UK Release Date 6th May 2018
Director REITMAN
Runtime 95 mins
Certificate 15
Reviewer Jo
Reviewed 14th May 2018

Isn’t childbirth wonderful? The gift of being able to bring little ones into the world, to give life and to watch them grow, a real joy indeed. Once the joyful bundle is created then of course the woman must get her figure back (snap back no less according to some very kind women’s magazines), and re-join the world thankful for her wonderful gift to it and not at all affected by the, sometimes, hellish experience her body has been through. Well quite. The problem is, that reality very rarely adds to up like that and the latest film from Jason Reitman and writer Diablo Cody, Tully, tackles that marvellously head-on in a way I haven’t seen cimematically before. 

Reitman teams up again with his Juno scribe Diablo Cody and his Young Adult leading lady Charlize Theron, this time playing Marlo, a 40 something HR worker who is about to drop her third child and is just, oh, so very tired. Marlo and husband Drew live an OK existence in an OK, messy, drab house with their daughter and son who seems to have an undiagnosed hyperactivity/OCD disorder. A scene in the car where her son is repeatedly kicking her seat and her daughter is screaming made me feel sick with recognition and understanding, it is just so well played. 

At night Marlo collapses into bed whilst Drew puts on headphones and play video games. Marlo’s drab existence is underlined aggressively in a bright yellow highlighter and black pen when they go visit her rich older brother Craig and his beautiful girlfriend in their beautiful glass house and their nanny. Craig makes Marlo waddle downstairs to see his newly built Tiki Bar that he thought she’d love (!) and to offer her the gift of a night nanny. Marlo is horrified and resistant but after a week of monotony and utter exhaustion she gives in and rings the nanny. Tully appears tapping lightly on the door like a sprite at 10:30pm whilst Marlo is watching a porn reality show called Gigolos. Tully is young, thin and free spirited, everything Marlow was once a upon a baby free time and she performs a near Mary Poppins like miracle for Marlo; “I can see colour again" Marlo whispers to Tully at one point and I for one burst into tears, so chillingly accurate those words are. 

Diablo Cody’s scripts have always been ones I have adored, her way with language is laugh out loud funny, often unsettling and strange in a comforting way. Tully is a straight up shiny hippy with a dark side. Everyone else around Marlo seems to talk about her behind her back whereas Tully just says it like it is. She makes cupcakes and cleans the house and restores order to the most worrying part in the household – Marlo’s mind. The film, like Marlo, veers towards becoming a little unhinged and there is a plot point that will marmite viewers but for me, when the film is taken as a whole it is wonderful. 

Charlize Theron is resplendent as Marlo. A woman so tired and sad it drips from her every pore and I associated with her so much it hurt.  Her overweight body is broken (Theron gained 50 pounds for the role), her face tells the story of a thousand sleepless nights and forgotten dreams. Mackenzie Davis has a wonderful energy as Tully and the film pokes fun at the ‘sexy nanny tries to steal husband cliché’, it very nearly doesn’t pull it off but it got it away for me. The women are in great company with Ron Livingston and Mark Duplass as husband and brother respectively. Both characters are similar looking and both seemingly worried about Marlo from afar. Drew says to his wife "I just want my sister back, its like her light for turned off" meanwhile he is showing her his Tikki bar and his wife has a dog called Prosecco. There is a scene when Drew apologises to Marlo that is so beautifully played by Livingston even I wanted to sleep with him. All of the cast are, frankly, perfect, and it is all steered beautifully by the brilliant Reitman. It’s been seven years since Young Adult but it was well worth the wait.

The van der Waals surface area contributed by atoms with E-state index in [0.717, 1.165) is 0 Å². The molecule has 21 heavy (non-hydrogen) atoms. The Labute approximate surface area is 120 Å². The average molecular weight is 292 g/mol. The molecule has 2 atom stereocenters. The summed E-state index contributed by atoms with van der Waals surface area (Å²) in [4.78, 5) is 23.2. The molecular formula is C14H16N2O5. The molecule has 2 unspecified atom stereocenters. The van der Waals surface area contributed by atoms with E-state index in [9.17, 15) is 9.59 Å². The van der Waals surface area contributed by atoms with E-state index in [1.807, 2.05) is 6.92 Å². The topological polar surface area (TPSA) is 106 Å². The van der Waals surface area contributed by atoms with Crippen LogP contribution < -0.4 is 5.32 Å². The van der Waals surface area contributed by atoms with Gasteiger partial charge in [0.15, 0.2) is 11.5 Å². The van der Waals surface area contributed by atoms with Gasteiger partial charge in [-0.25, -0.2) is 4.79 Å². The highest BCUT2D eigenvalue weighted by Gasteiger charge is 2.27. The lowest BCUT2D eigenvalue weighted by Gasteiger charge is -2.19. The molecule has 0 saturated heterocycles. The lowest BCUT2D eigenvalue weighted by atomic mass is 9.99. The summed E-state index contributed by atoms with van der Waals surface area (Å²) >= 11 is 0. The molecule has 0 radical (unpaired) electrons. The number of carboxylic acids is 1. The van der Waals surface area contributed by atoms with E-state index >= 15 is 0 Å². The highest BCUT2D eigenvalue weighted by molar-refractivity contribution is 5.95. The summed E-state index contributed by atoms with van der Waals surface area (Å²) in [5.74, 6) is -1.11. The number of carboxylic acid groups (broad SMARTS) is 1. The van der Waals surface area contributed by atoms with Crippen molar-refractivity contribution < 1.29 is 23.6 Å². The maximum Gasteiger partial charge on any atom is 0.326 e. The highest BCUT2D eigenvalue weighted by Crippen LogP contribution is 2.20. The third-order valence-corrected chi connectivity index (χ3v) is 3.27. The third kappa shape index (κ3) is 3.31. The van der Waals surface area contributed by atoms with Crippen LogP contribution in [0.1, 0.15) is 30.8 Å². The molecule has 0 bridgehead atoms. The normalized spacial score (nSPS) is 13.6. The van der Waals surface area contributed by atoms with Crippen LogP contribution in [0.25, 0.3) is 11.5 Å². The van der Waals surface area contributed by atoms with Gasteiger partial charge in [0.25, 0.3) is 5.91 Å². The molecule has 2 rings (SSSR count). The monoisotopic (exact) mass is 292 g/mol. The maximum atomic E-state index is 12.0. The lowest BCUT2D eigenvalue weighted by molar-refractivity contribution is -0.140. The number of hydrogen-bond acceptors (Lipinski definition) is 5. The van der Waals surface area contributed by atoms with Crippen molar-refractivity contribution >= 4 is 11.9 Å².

In brief:

Tully is such an important film I almost want to insist new mothers watch it. I had unprescribed PND with my second child and felt completely unsupported and alone. This is the advice currently in the Royal College of psychiatrists: 

“Over half of new mothers will experience the 'baby blues'. This usually starts 3 to 4 days after birth. You may have mood swings. You may burst into tears easily. You can feel irritable, low and anxious at times. You may also over-react to things.  It usually stops by the time your baby is about 10 days old. Women with baby blues do not need treatment. If it continues for more than 2 weeks, tell your health visitor or GP. They can check whether you have PND”

Oh OK then! What great advice, the patronising tone (crying because your baby won’t latch on and you’re terrified he or she will die because it’s 4am and you haven’t slept for 100 years is NOT overreacting). I tried to talk to my doctor who was keen to get me on anti-depressants. I was not and was told there was a 6-month waiting list for therapy. Huh, I thought, well in 6 months if I haven’t killed myself everything should be fine! I digress here but films such as  Tully are important and need to be made and seen because mental health is important and motherhood isn’t always a Pampers ad, it can be a dangerous time.  So, if you have are having, have had or indeed have ever been a baby, I suggest you go see Tully. 

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